Enlighten your clock: how your body tells time” – Launch event and expert talk, 21st October 2021
SCRAMS mini-conference 26th October 2020
The SCRAMS consortium aims to develop UK research capacity for investigating how sleep and circadian function impacts on mental health outcomes for adolescents, using the schools setting as a basis for recruitment and future intervention. We hosted a SCRAMS mini conference on Monday 26th October 2020, 11am to 2.30pm.
Sleep and mental health
Professor Daniel Smith, Professor of Psychiatry and Principal Investigator of SCRAMS
FamilySleeps: Autism, Sleep Disruption & Circadian Rhythms – a family affair
Dr Lorna Lopez, Lecturer and Assistant Professor, Maynooth University Disentangling the complex relationship between sleep and mood disorders
Disentangling the complex relationship between sleep and mood disorders
Dr Katie Lewis, Research Fellow, MRC Centre for Neuropsychiatric Genetics and Genomics, Cardiff University
The SCRAMS feasibility studies
Dr Cara Wilson, Research Associate, Mental Health and Wellbeing, School of Health and Wellbeing, University of Glasgow
Pubertal trajectory and changes in sleep patterns
Dr Sabine Pompeia, Department of Psychobiology, Universidade Federal de São Paulo, São Paulo, Brazil
Adolescents’ sleep/wake patterns and school schedules: towards flexibility
Professor Fernando Louzada, Department of Physiology, Federal University of Paraná, Brazil
Sleep activities in schools
We are developing innovative ways to capture young peoples’ subjective experiences and attitudes about sleep through a series of engaging activities in a number of schools within the SHINE network.
In collaboration with the charity Sleep Scotland, we are delivering a ‘Sleep in Schools’ week, akin to a mini science festival programme tailored for the needs of participating schools and adapted for the Covid-19 situation. We are delighted that two SHINE schools, Blairgowrie High School and Craigmount High School have helped develop this virtual sleep awareness week and ran it with all their pupils from 8th to 12thJune 2020. Details of the activities, that have been co-produced with pupils and schools, include:
- Making use of Sleep Scotland ‘Sound Sleep’ resources (e.g. Sleep quiz, Sleep behaviours questionnaire, Sleep habits questionnaire, Are you a lark, an owl, or neither? Checklist for sleepy teenagers) within PSE lessons plus school-wide exercises that will see pupils reflecting on their sleep/activity levels and how these relate to mental wellbeing and then sharing these thoughts with their peers/parents/teachers.
- Brief ‘meet the sleep scientist’ videos to be hosted on the SCRAMS website (see below!) and made available to pupils and teachers during the week
- Sleep Vlogs by Sleep Champions.
Huge thanks to all the pupils and teachers @BlairgowrieHS and @CraigmountHS and @SleepScotland who delivered an outstanding ‘Sleep in Schools’ Week. Take a look at the Sleep champions and staff discussing all of the learning and resources from Sleep Week 2020 and some of the top sleep tips.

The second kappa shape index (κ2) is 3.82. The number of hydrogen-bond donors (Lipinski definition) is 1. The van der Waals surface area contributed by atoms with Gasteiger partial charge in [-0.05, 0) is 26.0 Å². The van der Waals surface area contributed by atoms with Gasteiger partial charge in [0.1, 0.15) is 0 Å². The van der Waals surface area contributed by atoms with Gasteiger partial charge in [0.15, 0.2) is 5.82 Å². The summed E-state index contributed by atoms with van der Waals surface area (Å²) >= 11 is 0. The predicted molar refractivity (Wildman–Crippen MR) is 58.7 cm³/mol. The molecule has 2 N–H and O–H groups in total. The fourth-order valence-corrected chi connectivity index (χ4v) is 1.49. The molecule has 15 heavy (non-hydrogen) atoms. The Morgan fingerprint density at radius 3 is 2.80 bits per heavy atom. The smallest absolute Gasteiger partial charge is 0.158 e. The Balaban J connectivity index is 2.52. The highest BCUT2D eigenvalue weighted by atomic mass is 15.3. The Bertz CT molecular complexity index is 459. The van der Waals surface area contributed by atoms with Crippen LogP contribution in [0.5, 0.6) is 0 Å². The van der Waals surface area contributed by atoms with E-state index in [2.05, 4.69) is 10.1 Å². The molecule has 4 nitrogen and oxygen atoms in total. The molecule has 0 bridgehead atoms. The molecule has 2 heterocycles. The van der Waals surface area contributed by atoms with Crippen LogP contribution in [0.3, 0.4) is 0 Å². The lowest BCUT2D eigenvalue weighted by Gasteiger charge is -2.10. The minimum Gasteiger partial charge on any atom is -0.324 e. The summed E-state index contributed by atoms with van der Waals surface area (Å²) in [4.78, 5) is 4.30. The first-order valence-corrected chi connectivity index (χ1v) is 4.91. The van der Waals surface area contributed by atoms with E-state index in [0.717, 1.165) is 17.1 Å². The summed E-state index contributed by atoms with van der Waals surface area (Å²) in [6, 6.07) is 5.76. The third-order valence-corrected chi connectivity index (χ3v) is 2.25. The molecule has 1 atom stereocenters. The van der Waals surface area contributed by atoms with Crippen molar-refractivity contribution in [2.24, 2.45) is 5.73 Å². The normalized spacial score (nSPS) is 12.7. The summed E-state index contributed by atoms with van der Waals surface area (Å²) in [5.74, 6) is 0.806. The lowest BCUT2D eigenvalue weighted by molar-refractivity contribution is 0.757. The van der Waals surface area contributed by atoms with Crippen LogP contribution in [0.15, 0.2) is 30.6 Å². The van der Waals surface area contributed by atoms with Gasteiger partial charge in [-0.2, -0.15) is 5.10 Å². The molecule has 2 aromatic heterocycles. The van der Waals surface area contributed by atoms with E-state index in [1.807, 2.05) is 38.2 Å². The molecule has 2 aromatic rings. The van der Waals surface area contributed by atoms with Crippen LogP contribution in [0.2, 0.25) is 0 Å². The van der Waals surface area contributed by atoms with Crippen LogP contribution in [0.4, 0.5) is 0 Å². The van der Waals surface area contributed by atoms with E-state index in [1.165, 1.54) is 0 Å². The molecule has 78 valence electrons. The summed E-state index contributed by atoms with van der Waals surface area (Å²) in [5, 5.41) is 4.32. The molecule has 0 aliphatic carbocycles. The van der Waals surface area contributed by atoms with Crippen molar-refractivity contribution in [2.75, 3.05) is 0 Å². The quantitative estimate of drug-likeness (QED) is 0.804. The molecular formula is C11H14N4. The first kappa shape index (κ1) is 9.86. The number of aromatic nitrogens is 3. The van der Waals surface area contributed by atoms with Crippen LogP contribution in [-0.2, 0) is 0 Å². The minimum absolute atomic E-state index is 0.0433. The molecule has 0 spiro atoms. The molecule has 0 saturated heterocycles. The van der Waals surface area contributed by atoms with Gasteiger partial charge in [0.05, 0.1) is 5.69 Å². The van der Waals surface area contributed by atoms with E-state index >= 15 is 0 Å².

Later we plan to launch a brief survey to measure young people’s knowledge and perceptions about sleep and sleep research in a more conventional way to cross-validate data from the activities above.
There will be more opportunities for schools to get involved in future engagement activities and our feasibility research studies from Autumn 2020. If your school is interested in being involved please contact us.
Meet the scientists
Daniel Smith, MHW, SHW, University of Glasgow – Sleep and mental illness
Sharon Simpson, SPHSU, SHW, University of Glasgow – Sleep and screentime
Alice Gregory, Goldsmiths, University of London – Sleep in adolescence
Heather Cleland Woods, School of Psychology, University of Glasgow – Young people’s social media use and sleep, Heather’s key points
Holly Scott, School of Psychology, University of Glasgow – Sleep and social media use, Holly’s top tips
Stella Chan, School of Psychology, University of Edinburgh – Sleep – is it psychology or biology?
Linda Geddes, Public Health Implications of the New Science of Sunlight
Linda Geddes is an award-winning British science journalist. Her most recent book “Chasing the Sun: The New Science of Sunlight and How it Shapes Our Bodies and Minds” explores the significance of sunlight, from ancient solstice celebrations to modern sleep labs, and the impact on public health of light-polluted cities and excessive exposure to bright lights from devices. Below shows selections from her Maurice Bloch Seminar on the 29 April 2020 at the School of Health & Wellbeing, University of Glasgow on how public health can address exposure to light as an intervention to improve population health and wellbeing.